British playwright Alan Ayckbourn is often regarded as England's version of Neil Simon. But while both master craftsmen have an affinity for rim-shot-style comedy -- Simon started out as a writer on Sid Caesar's Your Show of Shows, as did Mel Brooks and Woody Allen -- they are careful to balance their shenanigans with on-the-mark insight and poignant musings.
Unfortunately, the Boulder Museum of Contemporary Art's production of Ayckbourn's Table Manners is long on shtick, short on insight and heavy on angst. An abundance of forced comic bits, stilted exchanges and shaky dialects draws the audience's attention to the play's mechanics rather than the human dynamics that underlie it. Worse, director Kevin Causey has the performers linger in the tiny theater's shadows when they're not on stage, sitting in chairs at the back of the house or conspicuously tiptoeing behind rows of spectators before making their next entrance -- a phony, artsy device that's more distracting than illuminating. The same is true of Causey's decision to have one performer, in the first scene, shove a mop under the feet of people seated in the front row, and, in one of the last scenes, send porcelain fragments flying into the audience by smashing a coffee mug to smithereens -- isolated assaults that, like the actors' offstage lurking, seem haphazard and gratuitous instead of fitting into a larger, more overriding concept.
Inconsistencies and gaffes aside, the 145-minute comedy (which is the first part of Ayckbourn's trilogy, The Norman Conquests) features some decent portrayals. Actress Rebecca Brown lends warmth and humor to Annie, a single woman caught between the need to care for her aging mother and a mounting desire to snare Mr. Right -- who might or might not be Tom, a thickheaded bloke who periodically shows up at Annie's doorstep to shoot the breeze (and is given a thin reading here by Ryan Eggensperger). As Annie's meddling sister-in-law, Sarah, Birgitta DePree burrows into everyone else's business while maintaining an air of indignant propriety -- and in the process, sets in motion some genuinely funny moments. Steve Grad earns a few laughs as Norman, the cad who winds up catching Sarah in her own web of deception, though his superficial portrayal fails to convince, as it should, that Norman's philandering ways arise from a can't-help-but-love-him charm. As his long-suffering wife, Ruth, Dee Covington does what she can with a character that joins the action pretty late in the game. And despite a tendency to plod through dialogue that requires a lighter, quicker touch, Judson Webb proves likable as Sarah's mate, Reg.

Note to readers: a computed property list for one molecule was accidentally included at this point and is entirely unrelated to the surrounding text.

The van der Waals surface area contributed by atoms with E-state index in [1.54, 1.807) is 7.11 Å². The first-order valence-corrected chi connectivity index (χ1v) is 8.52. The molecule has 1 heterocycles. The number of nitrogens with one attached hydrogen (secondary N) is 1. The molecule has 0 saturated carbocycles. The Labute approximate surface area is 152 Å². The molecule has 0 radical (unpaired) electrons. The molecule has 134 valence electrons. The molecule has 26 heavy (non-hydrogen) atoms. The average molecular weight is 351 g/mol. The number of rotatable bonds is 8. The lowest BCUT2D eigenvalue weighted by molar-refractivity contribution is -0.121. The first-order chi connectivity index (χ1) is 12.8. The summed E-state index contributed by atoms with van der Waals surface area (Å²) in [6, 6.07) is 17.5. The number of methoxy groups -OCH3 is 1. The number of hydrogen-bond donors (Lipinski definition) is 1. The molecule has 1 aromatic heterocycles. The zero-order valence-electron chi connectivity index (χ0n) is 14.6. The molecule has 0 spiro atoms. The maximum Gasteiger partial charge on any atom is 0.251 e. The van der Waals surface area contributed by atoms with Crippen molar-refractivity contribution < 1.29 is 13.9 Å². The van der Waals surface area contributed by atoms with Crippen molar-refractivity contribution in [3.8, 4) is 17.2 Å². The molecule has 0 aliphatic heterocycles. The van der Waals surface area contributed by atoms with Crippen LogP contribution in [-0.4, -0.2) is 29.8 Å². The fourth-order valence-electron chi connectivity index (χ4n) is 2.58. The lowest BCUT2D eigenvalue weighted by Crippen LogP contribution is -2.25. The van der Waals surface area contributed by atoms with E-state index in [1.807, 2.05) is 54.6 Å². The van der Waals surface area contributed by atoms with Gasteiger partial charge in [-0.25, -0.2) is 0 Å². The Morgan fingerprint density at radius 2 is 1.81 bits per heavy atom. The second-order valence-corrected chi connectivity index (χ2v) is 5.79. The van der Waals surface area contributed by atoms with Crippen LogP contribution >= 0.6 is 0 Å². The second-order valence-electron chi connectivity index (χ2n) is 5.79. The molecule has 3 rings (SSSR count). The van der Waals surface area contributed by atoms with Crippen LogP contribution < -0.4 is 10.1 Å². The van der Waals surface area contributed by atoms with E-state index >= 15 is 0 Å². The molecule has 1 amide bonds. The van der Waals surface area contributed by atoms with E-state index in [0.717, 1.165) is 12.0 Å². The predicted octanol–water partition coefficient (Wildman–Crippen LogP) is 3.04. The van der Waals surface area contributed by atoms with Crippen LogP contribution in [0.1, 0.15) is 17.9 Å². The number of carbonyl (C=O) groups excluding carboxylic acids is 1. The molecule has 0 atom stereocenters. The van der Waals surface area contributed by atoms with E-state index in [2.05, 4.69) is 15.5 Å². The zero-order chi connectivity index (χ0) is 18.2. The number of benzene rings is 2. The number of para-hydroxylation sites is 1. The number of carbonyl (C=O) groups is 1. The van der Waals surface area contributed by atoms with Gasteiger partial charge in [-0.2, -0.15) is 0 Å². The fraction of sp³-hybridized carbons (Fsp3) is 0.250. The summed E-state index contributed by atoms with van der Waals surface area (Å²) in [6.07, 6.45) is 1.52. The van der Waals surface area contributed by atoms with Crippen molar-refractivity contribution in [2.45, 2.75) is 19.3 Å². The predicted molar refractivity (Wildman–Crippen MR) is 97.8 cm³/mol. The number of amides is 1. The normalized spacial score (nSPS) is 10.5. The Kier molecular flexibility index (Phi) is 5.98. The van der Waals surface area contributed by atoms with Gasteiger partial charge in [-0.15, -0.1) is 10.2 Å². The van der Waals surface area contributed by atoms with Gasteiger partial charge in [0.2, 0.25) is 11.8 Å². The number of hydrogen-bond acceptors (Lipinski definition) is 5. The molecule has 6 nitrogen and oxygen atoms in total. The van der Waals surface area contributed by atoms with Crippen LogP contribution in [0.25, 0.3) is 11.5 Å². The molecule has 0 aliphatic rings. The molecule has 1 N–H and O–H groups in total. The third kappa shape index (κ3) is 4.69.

Ultimately, the show looks more like a pile of scattered, unrelated remnants than a rich, interwoven tapestry. Scenes that should dovetail in both humorous and tender ways seem disconnected from each other, and it doesn't make much difference how any of the relationships evolve, much less how each character grows or changes. Stop the play at any given moment, and most audience members would likely walk out unconcerned and indifferent. True, there's more to come in the trilogy's second and third parts. But just as each part of Neil Simon's Brighton Beach trilogy is capable of standing alone and imparting a message greater than the sum of its jokes, so, too, is each play in Ayckbourn's three-parter. By connecting the behavioral quirks in Table Manners with a greater degree of humanity and understanding, Causey and company may yet give dimension and shape to the playwright's bigger picture.
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